There are 12 countries that want FIFA to ban Israel from all world football competitions.
There are 12 countries that want FIFA to ban Israel from all world football competitions.


A letter seen by Sky News says that twelve football clubs in the Middle East want FIFA to stop Israel from playing football anywhere in the world.

President of the West Asian Football Federation Prince Ali bin Al Hussein is leading the charge. He is the half-brother of Jordan’s King Abdullah II. A “decisive stand” must be taken against Israel, the letter says. The countries in the Middle East point to Israel’s continuing bombing of the Gaza strip, which began in response to Hamas’ attack on October 7 that killed 1,200 Israelis. There are still more than 130 prisoners.

A humanitarian disaster has happened in Gaza because of the fighting. The local health ministry says that more than 27,400 Palestinians have been killed. A total of 2.2 million people in Gaza are going hungry, and the United Nations says that another 1.7 million have been forced to leave their homes within Gaza.

“We, the West Asian Football Federations, encompassing all its members, call upon FIFA, the Football Confederations, and Member Associations to join us in taking a decisive stand against the atrocities committed in Palestine and the war crimes in Gaza, by condemning the killing of innocent civilians including players, coaches, referees, and officials, the destruction of the football infrastructure, and taking a united front in isolating the Israeli Football Association from all football-related activities until these acts of aggression cease,” Prince Ali wrote for the 12-nation group.

Football groups from Palestine, Saudi Arabia, Qatar, and the United Arab Emirates all signed the letter. All 211 football federations and six regional confederations have been sent the letter. This includes the Union of European Football Associations (UEFA), which started its UEFA Congress meeting in Paris on Thursday.

The Israel Football Association called the move cynical and shameless in a post on X (formerly Twitter). The group has also asked FIFA to keep politics out of sports choices and let them qualify for the men’s European Championship, which starts in June.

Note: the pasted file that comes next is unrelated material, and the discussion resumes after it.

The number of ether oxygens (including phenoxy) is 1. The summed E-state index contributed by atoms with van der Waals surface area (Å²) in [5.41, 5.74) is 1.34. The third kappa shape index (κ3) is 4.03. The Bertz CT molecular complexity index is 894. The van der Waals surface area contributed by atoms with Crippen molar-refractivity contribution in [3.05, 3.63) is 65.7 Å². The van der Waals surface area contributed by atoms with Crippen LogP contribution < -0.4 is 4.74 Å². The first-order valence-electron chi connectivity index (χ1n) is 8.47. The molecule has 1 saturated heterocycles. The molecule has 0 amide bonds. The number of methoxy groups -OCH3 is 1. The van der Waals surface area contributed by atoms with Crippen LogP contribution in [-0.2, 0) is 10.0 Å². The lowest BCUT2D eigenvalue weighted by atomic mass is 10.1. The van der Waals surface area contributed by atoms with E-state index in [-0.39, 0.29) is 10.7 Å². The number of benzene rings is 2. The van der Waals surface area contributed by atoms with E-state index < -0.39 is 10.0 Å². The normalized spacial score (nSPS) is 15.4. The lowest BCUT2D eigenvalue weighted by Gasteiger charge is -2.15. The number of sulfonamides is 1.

Niv Goldstein, CEO of the Israeli FA, told Sky News, “I trust FIFA not to get politics involved in football.” “We do not want politicians to be involved in football or in any political matter related to football in general.” Goldstein told the news source that they are only thinking about football and the upcoming event.

When TIME asked FIFA and Israel’s FA for comments, they didn’t answer right away.

Russian clubs and national teams were not allowed to play in football games in 2022 because Russia had invaded Ukraine in a big way. Some fans around the world say that this choice shows that FIFA is not politically neutral.

FIFA took action in the past to remove Indonesia as the host country for the Under-20 World Cup in 2023. The tournament was supposed to happen in May 2023, but FIFA took away the country’s hosting rights because it wasn’t clear if Israel would be able to participate without any problems. Officials and protesters alike called for Israel to be banned months before the latest conflict, even though they had qualified for the competition. Indonesia doesn’t have formal ties with Israel because it sees the country as an occupier.

There are other groups besides the West Asian Football Federation that want Israel to be kicked out of international sports organisations. Many sports groups, like the International Olympic Committee and FIFA, were asked by the Palestinian Campaign for the Academic and Cultural Boycott of Israel to not include the country because of its human rights record.

In January, Gary Lineker, who hosts BBC’s Match of the Day in the U.K. and used to play professional football, backed calls to ban Israel. Lineker posted the comment on X, but then agreed with BBC bosses to delete it because of the company’s strict rules about employees being fair.

A long effort, which began in 2018, asked Puma to stop sponsoring Israel’s national football team. This was led by boycott movements. The German sports brand ended its sponsorship deal in December, but a spokesperson had told TIME that the move was not political but part of the company’s “fewer, bigger, better” business plan.

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